less hierarchical environments.

The company argues that it can mobilize staff more quickly and cheaply
than the government. As one example, Booz Allen cites its work on the
Pentagon’s communications network, which was damaged in the 9/11
attack. Booz Allen says it put together a special “surge” team to
design what it calls “survivable telecom system.” It turned the plans
over to the Pentagon in just six weeks.

Grand Database

Among its more controversial projects was Total Information Awareness,
a Defense Department plan for a grand database to thwart terrorists.
It was conceived shortly after the 2001 terrorist attacks, and soon
came under criticism from members of Congress and others as a privacy
invasion, before being scrapped. “I really have no problems with the
decisions we have made,” says Dr. Shrader, who adds, without being
specific, that “there are things we have chosen not to do.”

Booz Allen has filled up its headquarters, which is technically
located in McLean, Va. County zoning rules won’t let the company add
more people beyond its current 6,500, so Booz Allen has set up another
campus near Dulles airport, which housed 1,700 people as of February.

Fueling the growth at Booz Allen and other big firms is a move toward
giant, complex projects, awarded by Uncle Sam but pulled together by
what’s called a “lead systems integrator.” Big contractors have become
even more powerful in the post-9/11 era, some say, because the
government has turned conservative, preferring to award contracts on
critical national-security projects to proven players, especially as
knowledgeable civil servants retire.

The U.S. government “is losing their system engineering, program
management, acquisition expertise,” said Kenneth Dahlberg, CEO of
Science Applications International Corp., of San Diego, at a recent
Wall Street investor conference. He vowed that his company, one of the
biggest federal contractors with 44,000 employees, would be there to
fill the void. SAIC recently formed a special team to go after big
government contracts valued at $100 million or larger.

Portraits at the Palm

The contracting industry has consolidated recently, with big guys
buying up many midsize firms. That’s apparent from the walls of the
tony Palm restaurant in Tysons Corner. Unlike its downtown Washington,
D.C., counterpart, which displays caricatures of people from the
political world, the portraits at the Tysons Palm run toward local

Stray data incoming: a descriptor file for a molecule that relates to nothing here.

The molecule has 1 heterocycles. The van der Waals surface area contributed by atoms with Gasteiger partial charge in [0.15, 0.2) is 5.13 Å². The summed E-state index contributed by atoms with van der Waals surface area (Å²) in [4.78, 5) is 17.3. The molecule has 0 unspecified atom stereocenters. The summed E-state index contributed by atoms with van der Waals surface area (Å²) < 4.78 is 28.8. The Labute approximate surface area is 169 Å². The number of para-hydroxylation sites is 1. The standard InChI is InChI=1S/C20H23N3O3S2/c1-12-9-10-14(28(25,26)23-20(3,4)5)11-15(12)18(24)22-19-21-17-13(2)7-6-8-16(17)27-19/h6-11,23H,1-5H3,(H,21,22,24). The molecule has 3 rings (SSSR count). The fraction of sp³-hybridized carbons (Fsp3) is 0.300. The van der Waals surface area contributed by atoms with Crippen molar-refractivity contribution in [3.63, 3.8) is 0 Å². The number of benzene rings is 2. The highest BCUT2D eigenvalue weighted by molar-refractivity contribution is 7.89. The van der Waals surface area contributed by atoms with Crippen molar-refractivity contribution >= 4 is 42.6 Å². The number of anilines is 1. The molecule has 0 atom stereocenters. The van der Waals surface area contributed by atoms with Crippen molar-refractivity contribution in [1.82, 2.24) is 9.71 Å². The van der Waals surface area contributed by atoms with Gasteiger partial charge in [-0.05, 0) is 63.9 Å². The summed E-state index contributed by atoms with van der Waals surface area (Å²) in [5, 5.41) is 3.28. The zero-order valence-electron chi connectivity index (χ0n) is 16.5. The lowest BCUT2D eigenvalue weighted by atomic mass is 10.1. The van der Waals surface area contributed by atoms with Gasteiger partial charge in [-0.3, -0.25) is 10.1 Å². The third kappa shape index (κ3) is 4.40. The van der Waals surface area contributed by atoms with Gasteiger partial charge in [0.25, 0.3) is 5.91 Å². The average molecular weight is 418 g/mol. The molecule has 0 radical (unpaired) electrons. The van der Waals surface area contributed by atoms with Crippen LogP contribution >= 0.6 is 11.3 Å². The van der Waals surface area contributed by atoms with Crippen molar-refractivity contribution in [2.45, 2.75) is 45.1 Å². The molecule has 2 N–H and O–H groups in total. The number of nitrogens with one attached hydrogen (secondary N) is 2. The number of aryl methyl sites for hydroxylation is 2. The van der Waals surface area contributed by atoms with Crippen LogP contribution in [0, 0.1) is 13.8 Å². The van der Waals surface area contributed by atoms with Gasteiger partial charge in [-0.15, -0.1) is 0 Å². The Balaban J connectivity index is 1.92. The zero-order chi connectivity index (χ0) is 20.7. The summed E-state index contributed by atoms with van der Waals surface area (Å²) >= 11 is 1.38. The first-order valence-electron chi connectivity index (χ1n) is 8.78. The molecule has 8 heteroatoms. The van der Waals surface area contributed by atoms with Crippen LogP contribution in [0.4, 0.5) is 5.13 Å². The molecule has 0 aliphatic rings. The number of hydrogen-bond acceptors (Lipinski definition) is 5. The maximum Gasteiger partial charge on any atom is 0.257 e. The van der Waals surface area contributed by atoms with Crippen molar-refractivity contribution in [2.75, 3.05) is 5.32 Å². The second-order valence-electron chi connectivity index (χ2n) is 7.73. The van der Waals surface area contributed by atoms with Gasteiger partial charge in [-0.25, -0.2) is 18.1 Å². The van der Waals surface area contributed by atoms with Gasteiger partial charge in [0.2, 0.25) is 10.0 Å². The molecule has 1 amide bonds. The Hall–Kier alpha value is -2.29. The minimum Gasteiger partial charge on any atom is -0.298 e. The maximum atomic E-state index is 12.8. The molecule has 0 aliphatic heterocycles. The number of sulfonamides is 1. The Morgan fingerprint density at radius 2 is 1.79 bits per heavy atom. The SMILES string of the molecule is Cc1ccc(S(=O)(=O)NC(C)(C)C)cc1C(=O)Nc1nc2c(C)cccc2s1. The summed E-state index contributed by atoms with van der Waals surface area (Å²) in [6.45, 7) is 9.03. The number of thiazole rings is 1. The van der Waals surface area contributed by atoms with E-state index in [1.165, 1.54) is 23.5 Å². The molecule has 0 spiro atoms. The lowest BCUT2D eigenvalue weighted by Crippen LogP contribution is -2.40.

technology entrepreneurs and founders of federal contracting
companies, many of whom have made fortunes selling to big contractors.
One is of Ed Bersoff. He founded BTG Inc., a government-contracting
company, and sold it for $174 million in 2002 to another contractor,
which has itself since been acquired.

In this small neighborhood, big contractors have started bumping into
each other. A few years ago, Booz Allen tangled with next-door
neighbor SAIC after the road near the two companies’ office towers was
named “SAIC Drive.” After some back and forth, that part of the road
was given a new name: Solutions Drive.

Fairfax County is now home to 358 foreign-owned firms, some of which
have been lured by the county’s Economic Development Authority, which
has five overseas offices. Recently, Camero Inc., a unit of a Tel Aviv
company, set up shop in Tysons Corner so it can better promote a radar
system that can see through brick or concrete walls.

Robert Judd, the president, says he considered Arlington, Va., but the
atmosphere seemed very Pentagon-centric. The office parks near Dulles
seemed too commercial in nature. So he settled on Tysons, halfway
between them, and a blend of the two.

The one drawback is the traffic. “We work 7 a.m. until 4 to avoid the
worst of it,” says Mr. Judd.

{Write to Bernard Wysocki Jr. at bernie [dot] wysocki [at] wsj [dot] com}

Outsourcing Bonanza

A sampling of large federal contracts
Company Value Covers Relevant agency

Electronic Data Systems Corp. $3.26 billion Data processing and
telecommunications Defense Department/Navy
$1.66 billion Electronic identification systems Multiple agencies
$295.9 million Defense enterprise services Defense

Northrop Grumman Corp. $10.14 billion Sustaining B-2 bomber Defense/
Air Force
$3.93 billion Aircraft carriers Defense/Navy
$3.9 billion Amphibious assault ships Defense/ Navy

Computer Sciences Corp. $2.2 billion Engineering services Defense/Air
Force
$1.41 billion Prime integration services Treasury/Internal Revenue
Service

Booz Allen Hamilton Inc. $1.29 billion Information system design
Multiple agencies
$595.4 million Management, organization improvement multiple agencies

Science Applications International Corp. $1.95 billion Computer aided
design Health and Human Services/

National Institutes of Health
$1.92 billion Automated data-processing software multiple agencies

Source: Eagle Eye Publishers, based on public federal data